Imagine you own a very valuable piece of land. You agree to rent it. The renter subleases it to a business which falls into serious debt. Ten years remain on the lease.
House Bill 52 proposes giving your leased land, and an additional 117 acres, to the renter so the business (in deep trouble) can continue to run. To placate your loss you are presented with parking lot land you already stake claim on.
If you are confused, that’s understandable. House Bill 52 is complicated.
The State of Alaska owns Tutka Bay Lagoon and it has been designated part of Kachemak Bay State Parks. The Alaska Department of Fish and Game rented it and built a hatchery. They rented it to Cook Inlet Aquaculture Association. The business is Tutka Lagoon Hatchery.
Cook Inlet Aquaculture Association (CIAA) maintains four hatcheries, including Tutka Bay Lagoon Hatchery, with a goal of enhancing salmon production. They have done a great job in many areas, but for multiple reasons CIAA is in trouble. The business has State of Alaska loans and is in debt for over $15 million. They have never missed a loan payment, but the loans used questionable collateral, including land leased from the State Park as well as permits owned by Cook Inlet fishermen. The permits, once worth $200,000, are now worth only $20,000. Removing 123 acres of unique and exceptional land from a State Park (which has the highest level of protection, to benefit all Alaskans ) in order for a struggling business to accumulate more debt (HB52) is no solution.
Tutka Bay Lagoon Hatchery is especially problematic. High-value sockeye salmon, coho, chinook and chum are no longer able to be produced at the facility due to an Infectious Hematopoietic Necrosis Virus (IHNV) that infects fish. Only humpback or pink salmon (low value fish) can tolerate the conditions. The shallow lagoon with limited water flow results in fish feces and carcasses that don’t readily flush out. Keeping fish alive in net pens with low oxygen content is difficult. Boats can’t access the lagoon for most of a tide cycle. The monoculture of humpies competes with wild salmon, clams, crab, shrimp and other species. In the years the Tutka hatchery was closed these species began to reappear.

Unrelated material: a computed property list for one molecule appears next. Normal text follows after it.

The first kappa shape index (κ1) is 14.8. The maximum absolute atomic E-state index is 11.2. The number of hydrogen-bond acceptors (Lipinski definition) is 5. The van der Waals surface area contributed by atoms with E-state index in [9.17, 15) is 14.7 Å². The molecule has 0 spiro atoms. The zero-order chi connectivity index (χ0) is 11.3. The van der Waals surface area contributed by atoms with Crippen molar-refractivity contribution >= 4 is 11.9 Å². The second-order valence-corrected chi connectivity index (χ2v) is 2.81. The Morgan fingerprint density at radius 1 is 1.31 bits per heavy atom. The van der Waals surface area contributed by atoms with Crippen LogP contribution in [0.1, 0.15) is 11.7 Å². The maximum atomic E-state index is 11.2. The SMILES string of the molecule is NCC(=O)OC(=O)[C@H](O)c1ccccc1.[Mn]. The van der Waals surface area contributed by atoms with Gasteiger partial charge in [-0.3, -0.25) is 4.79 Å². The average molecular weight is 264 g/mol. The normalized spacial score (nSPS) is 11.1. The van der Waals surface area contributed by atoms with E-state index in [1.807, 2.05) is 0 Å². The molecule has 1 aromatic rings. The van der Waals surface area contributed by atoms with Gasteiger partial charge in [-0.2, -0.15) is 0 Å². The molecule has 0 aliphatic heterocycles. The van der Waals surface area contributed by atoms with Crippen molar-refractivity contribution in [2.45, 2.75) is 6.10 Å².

Cook Inlet Aquaculture Association still has 10 years on the lease to find a new location. This is a significant window of time to find a site better suited for harvesting sockeye salmon eggs and other high value species. Charging a fee for a China Poot personal use permit or creating a Sockeye Salmon Stamp (like a King Salmon stamp ) will help support the well-loved fishery.
In the 1980s Kachemak Bay was known as “one of the richest bays in the world.” We picked dungeness crab at low tide, dug huge razor clams, and cooked shrimp on our boat engine blocks. One-hundred twenty-five species of mollusks were identified in Kachemak Bay and never recorded anywhere else on earth. Those species have all but disappeared. Last month an Alaska Fish and Game biologist said, “We manage by species, not ecosystems.” It is past time to manage species in light of ecosystems. Tutka Bay Lagoon would be a perfect place to begin the process.
Imagine. As Tutka Bay Lagoon Hatchery continues to operate in Kachemak Bay State Park, a UNESCO Biosphere Reserve could be created. Internationally recognized Biosphere Reserves fund and support sustainable development. They reconcile conservation and development by putting “best practices” in place, facilitating exchange of “know how” and preventing conflicts. Kachemak Bay meets the criteria for a Biosphere Reserve, and with time and commitment this designation is possible. UNESCO Biospheres include all interested stakeholders. Cook Inletkeeper, Kachemak Bay Conservation Society, Kachemak Bay Research Reserve, Alaska Maritime National Wildlife Refuge, NOAA, the Center for Alaskan Coastal Studies, the Pratt Museum, Seldovia Native Association, Port Graham, Nanwalek and Kachemak Heritage Land Trust could work with the Alaska Department of Natural Resources to make it happen. Tutka Bay Lagoon would be ideal headquarters for the Kachemak Bay UNESCO Biosphere Reserve.
Sue Christiansen is a lover of Kachemak Bay State Park and China Poot Dip Netting. This is a personal opinion piece, solely the author’s and does not represent the opinions or beliefs of any affiliates.